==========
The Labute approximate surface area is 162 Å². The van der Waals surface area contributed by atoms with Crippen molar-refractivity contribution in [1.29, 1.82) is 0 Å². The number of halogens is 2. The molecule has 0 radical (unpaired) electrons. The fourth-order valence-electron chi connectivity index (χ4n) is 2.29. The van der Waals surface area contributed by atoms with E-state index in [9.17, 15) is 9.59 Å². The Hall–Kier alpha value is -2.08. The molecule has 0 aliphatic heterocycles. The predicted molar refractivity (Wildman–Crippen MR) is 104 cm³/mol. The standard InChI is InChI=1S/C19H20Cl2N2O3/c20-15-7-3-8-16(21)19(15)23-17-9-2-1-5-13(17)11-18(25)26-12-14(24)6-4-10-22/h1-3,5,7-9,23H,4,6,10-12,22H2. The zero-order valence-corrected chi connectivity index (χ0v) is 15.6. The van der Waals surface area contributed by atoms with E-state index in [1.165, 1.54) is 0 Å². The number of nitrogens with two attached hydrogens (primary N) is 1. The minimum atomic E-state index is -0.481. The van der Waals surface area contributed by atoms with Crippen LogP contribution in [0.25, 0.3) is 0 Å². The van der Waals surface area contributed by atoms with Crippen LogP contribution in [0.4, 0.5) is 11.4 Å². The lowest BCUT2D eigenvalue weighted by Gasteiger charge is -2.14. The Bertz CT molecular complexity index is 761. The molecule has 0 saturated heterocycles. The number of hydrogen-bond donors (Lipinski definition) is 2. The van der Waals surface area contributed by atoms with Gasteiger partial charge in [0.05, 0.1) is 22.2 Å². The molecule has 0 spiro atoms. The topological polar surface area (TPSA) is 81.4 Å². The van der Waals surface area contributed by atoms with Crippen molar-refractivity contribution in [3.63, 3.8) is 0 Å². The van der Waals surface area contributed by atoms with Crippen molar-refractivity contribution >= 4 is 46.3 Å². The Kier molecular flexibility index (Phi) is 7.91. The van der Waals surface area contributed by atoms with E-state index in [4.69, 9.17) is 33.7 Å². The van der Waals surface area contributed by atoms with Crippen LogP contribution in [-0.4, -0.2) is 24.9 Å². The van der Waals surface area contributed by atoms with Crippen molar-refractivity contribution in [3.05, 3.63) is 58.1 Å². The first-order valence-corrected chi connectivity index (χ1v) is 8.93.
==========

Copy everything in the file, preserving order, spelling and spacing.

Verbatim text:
The Labute approximate surface area is 162 Å². The van der Waals surface area contributed by atoms with Crippen molar-refractivity contribution in [1.29, 1.82) is 0 Å². The number of halogens is 2. The molecule has 0 radical (unpaired) electrons. The fourth-order valence-electron chi connectivity index (χ4n) is 2.29. The van der Waals surface area contributed by atoms with E-state index in [9.17, 15) is 9.59 Å². The Hall–Kier alpha value is -2.08. The molecule has 0 aliphatic heterocycles. The predicted molar refractivity (Wildman–Crippen MR) is 104 cm³/mol. The standard InChI is InChI=1S/C19H20Cl2N2O3/c20-15-7-3-8-16(21)19(15)23-17-9-2-1-5-13(17)11-18(25)26-12-14(24)6-4-10-22/h1-3,5,7-9,23H,4,6,10-12,22H2. The zero-order valence-corrected chi connectivity index (χ0v) is 15.6. The van der Waals surface area contributed by atoms with E-state index in [1.165, 1.54) is 0 Å². The number of nitrogens with two attached hydrogens (primary N) is 1. The minimum atomic E-state index is -0.481. The van der Waals surface area contributed by atoms with Crippen LogP contribution in [0.25, 0.3) is 0 Å². The van der Waals surface area contributed by atoms with Crippen LogP contribution in [0.4, 0.5) is 11.4 Å². The lowest BCUT2D eigenvalue weighted by Gasteiger charge is -2.14. The Bertz CT molecular complexity index is 761. The molecule has 0 saturated heterocycles. The number of hydrogen-bond donors (Lipinski definition) is 2. The van der Waals surface area contributed by atoms with Gasteiger partial charge in [0.05, 0.1) is 22.2 Å². The molecule has 0 spiro atoms. The topological polar surface area (TPSA) is 81.4 Å². The van der Waals surface area contributed by atoms with Crippen molar-refractivity contribution in [3.63, 3.8) is 0 Å². The van der Waals surface area contributed by atoms with Crippen molar-refractivity contribution >= 4 is 46.3 Å². The Kier molecular flexibility index (Phi) is 7.91. The van der Waals surface area contributed by atoms with E-state index in [4.69, 9.17) is 33.7 Å². The van der Waals surface area contributed by atoms with Crippen LogP contribution in [-0.4, -0.2) is 24.9 Å². The van der Waals surface area contributed by atoms with Crippen molar-refractivity contribution in [3.05, 3.63) is 58.1 Å². The first-order valence-corrected chi connectivity index (χ1v) is 8.93.